Events in Japan have focused many people’s attentions on the risks of nuclear power. While the nuclear accident there hasn’t had the direct human cost of the earthquake and tsunami that started the entire mess, it’s still of great concern for its potential. It’s natural to fear what you can’t see, and many people don’t find enough reassurance in being told that they are not at risk from the radiation that has been released.
The interesting part to me is that so far coal power is far more dangerous to human lives and long term health than nuclear power, at least according to some calculations. Coal powered plants release more radioactivity than a well maintained nuclear power plant. They release more pollutants. Coal mining is a risky business. Yet many people are more comfortable with coal power plants than nuclear power plants.
The trouble is that it’s really difficult to calculate the exact impact on human health (or to the surrounding environment) when it comes to nuclear accidents. Most of the damage won’t be seen for years, and you can’t really tell which damage is caused by it in the long run. This is why estimates vary so widely.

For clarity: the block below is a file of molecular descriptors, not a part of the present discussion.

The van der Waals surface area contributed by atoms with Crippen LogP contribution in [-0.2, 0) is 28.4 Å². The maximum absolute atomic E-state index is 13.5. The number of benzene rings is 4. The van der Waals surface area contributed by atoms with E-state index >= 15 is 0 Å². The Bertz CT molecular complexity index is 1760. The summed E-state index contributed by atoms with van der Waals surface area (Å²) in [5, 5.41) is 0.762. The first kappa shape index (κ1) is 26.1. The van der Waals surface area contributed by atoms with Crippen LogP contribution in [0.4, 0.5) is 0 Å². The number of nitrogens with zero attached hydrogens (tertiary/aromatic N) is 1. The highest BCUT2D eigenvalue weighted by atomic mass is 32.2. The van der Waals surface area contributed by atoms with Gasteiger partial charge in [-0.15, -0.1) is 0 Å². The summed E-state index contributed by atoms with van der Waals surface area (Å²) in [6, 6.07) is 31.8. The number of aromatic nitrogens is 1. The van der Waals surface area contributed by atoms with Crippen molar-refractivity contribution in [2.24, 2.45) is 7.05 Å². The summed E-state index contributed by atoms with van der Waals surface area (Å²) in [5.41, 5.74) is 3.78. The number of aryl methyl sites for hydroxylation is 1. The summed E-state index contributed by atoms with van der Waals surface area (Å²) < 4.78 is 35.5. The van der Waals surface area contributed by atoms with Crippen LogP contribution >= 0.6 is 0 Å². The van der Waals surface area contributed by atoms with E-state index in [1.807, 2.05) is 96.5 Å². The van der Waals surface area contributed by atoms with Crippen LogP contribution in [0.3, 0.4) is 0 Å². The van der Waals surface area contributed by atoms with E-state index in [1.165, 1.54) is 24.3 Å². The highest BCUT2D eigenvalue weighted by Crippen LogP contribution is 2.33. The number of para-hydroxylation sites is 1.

A big part of the problem in my view is also that of long term storage of nuclear waste. Most current nuclear waste will have to be carefully stored for thousands of years. Even if we go to thorium reactors, the waste is hazardous for about 500 years. I’m not so fond of betting on anyone keeping track of any sort of waste that long, never mind keeping it secure. I wonder how the cost of nuclear power really balances out when you consider the long term storage issues.
So Why Support Nuclear Power?
With all that said, I’m not completely against nuclear power, and it’s for one simple reason. Plants are going to be built, I have no doubt about that. I’d rather push for safer plants if they’re going to be built, and keep pushing for other energy sources that don’t have such long term issues.
Truth be told, I’d far rather see us find ways to rely primarily on wind, solar and geothermal energy than on coal or nuclear. But with the opposition that exists to these, plus all the naysayers, it’s going to be a battle to get there. The way things are, there’s going to be a step between relying on coal and going to more renewable energy sources, and I strongly suspect that will be nuclear power. I’d like us to use the safest possible version of such power in that case.
Is nuclear power worth the risk? I certainly hope so, because I have no doubt that the risk will continue to be taken. Let’s hope safety continues to improve.